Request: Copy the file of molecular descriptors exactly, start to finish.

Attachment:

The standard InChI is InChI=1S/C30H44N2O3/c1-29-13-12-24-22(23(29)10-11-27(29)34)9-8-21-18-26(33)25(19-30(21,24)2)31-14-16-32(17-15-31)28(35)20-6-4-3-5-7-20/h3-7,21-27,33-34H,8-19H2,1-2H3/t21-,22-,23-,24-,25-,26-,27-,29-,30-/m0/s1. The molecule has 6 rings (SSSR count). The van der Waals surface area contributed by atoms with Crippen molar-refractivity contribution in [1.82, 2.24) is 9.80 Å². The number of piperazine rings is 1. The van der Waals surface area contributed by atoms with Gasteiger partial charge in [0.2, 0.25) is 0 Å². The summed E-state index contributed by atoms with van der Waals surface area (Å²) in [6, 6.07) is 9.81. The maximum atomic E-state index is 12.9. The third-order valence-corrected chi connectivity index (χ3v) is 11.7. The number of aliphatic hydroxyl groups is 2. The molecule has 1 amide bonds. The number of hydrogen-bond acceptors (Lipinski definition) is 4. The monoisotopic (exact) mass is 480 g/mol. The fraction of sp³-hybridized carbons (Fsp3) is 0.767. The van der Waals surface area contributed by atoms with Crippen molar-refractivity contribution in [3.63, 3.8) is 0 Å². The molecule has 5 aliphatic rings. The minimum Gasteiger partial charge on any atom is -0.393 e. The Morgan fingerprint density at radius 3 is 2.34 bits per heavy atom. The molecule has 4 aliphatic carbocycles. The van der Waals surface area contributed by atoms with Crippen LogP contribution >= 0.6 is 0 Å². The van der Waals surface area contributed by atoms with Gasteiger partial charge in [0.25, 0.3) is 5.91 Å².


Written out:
The standard InChI is InChI=1S/C30H44N2O3/c1-29-13-12-24-22(23(29)10-11-27(29)34)9-8-21-18-26(33)25(19-30(21,24)2)31-14-16-32(17-15-31)28(35)20-6-4-3-5-7-20/h3-7,21-27,33-34H,8-19H2,1-2H3/t21-,22-,23-,24-,25-,26-,27-,29-,30-/m0/s1. The molecule has 6 rings (SSSR count). The van der Waals surface area contributed by atoms with Crippen molar-refractivity contribution in [1.82, 2.24) is 9.80 Å². The number of piperazine rings is 1. The van der Waals surface area contributed by atoms with Gasteiger partial charge in [0.2, 0.25) is 0 Å². The summed E-state index contributed by atoms with van der Waals surface area (Å²) in [6, 6.07) is 9.81. The maximum atomic E-state index is 12.9. The third-order valence-corrected chi connectivity index (χ3v) is 11.7. The number of aliphatic hydroxyl groups is 2. The molecule has 1 amide bonds. The number of hydrogen-bond acceptors (Lipinski definition) is 4. The monoisotopic (exact) mass is 480 g/mol. The fraction of sp³-hybridized carbons (Fsp3) is 0.767. The van der Waals surface area contributed by atoms with Crippen molar-refractivity contribution in [3.63, 3.8) is 0 Å². The molecule has 5 aliphatic rings. The minimum Gasteiger partial charge on any atom is -0.393 e. The Morgan fingerprint density at radius 3 is 2.34 bits per heavy atom. The molecule has 4 aliphatic carbocycles. The van der Waals surface area contributed by atoms with Crippen LogP contribution >= 0.6 is 0 Å². The van der Waals surface area contributed by atoms with Gasteiger partial charge in [0.25, 0.3) is 5.91 Å².